Analysis of characters in the yellow wallpaper

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1. Plot the course of the narrator's descent into madness.  Are there any significant turning points? 

From the very beginning of ‘The Yellow Wallpaper’ the narrator’s isolation in her psychotic state is evident. ‘…people like John and I’.  We know the name of the narrator's husband (John), but not her own. She is nearly anonymous; her identity is John's wife.  ‘And what can one do?’ Gilman uses this noun to describe how the narrator disguises her autonomy and conveys the narrator’s helplessness and perceived inability to change her uncomfortable situation; the repetition of ‘one’ creates a haunting echo of anonymity and demonstrates a sense of conventional acquiescence.

Gilman uses exclamation marks to reveal the woman's psychotic, agitated, mental state. Along with questioning features of her surroundings, the woman also makes many exclamatory remarks. This questioning and exclaiming indicate the wide swings in her mental state. ‘but that would be asking too much of fate!’, ‘…I am sick!’

As the novel progresses, however, Gilman uses many linguistic and syntactic features to convey the changes in the narrator’s attitude. The use of first person reveals a dramatic change in the narrator’s identity and self –awareness at the point when the dominant text of her actions compromises her sanity and dooms her to madness.  The increased use of ‘I’ demonstrates a positive change in self-presentation precisely at the point when her actions dramatically compromise her sanity and condemn her to madness.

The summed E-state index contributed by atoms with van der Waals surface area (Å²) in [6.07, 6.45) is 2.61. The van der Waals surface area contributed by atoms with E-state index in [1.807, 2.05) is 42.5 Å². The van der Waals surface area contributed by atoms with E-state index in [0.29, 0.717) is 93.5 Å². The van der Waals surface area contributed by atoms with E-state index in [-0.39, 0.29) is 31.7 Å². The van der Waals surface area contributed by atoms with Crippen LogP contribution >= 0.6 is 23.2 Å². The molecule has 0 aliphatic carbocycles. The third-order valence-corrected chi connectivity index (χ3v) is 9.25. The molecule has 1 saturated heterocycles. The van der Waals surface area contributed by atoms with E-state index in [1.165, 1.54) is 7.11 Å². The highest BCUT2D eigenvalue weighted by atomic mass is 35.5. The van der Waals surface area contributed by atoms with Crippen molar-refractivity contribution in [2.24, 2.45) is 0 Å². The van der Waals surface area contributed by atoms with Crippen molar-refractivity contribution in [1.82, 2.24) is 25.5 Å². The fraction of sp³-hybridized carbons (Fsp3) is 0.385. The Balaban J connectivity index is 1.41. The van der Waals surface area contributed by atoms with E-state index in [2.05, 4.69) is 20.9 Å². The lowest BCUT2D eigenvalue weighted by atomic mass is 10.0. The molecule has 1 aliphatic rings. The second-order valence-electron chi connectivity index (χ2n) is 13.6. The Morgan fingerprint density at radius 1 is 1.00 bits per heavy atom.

Other examples, particularly in the final paragraphs, affirm the narrator’s newly imagined self: ‘What is the matter?’ he cried…so that I had to creep over him every time’ John’s name seems conspicuously absent from these paragraphs. Repeatedly, the narrator substitues the nominative case for John’s name, for instance ‘he cried’ and ‘he did’. This effect works to distance the reader and the narrator from John and his authority, to which she once readily adhered, ‘that man’ and close of ‘They Yellow wallpaper’ which leaves the narrator creeping flamboyantly in the daylight as she desires.

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2. Does the narrator's creeping at the end of the story signal regression or rebirth? 

 The ambiguous ending of ‘The Yellow Wallpaper’ simultaneously invites interpretations of liberation, defeat, and dubious victory. For instance, Gilman’s linguistic fusion that occurs between the narrator and the woman trapped behind the bars of the wallpaper; the narrator (‘I’) and the narrator’s double (‘she’) seem to fuse together (‘we’) and becoming one with her double allows the narrator to gain power and freedom. The narrator presents herself as ‘I’ on numerous occassions in the final section displaying her growing sense of self, power, and confidence ...

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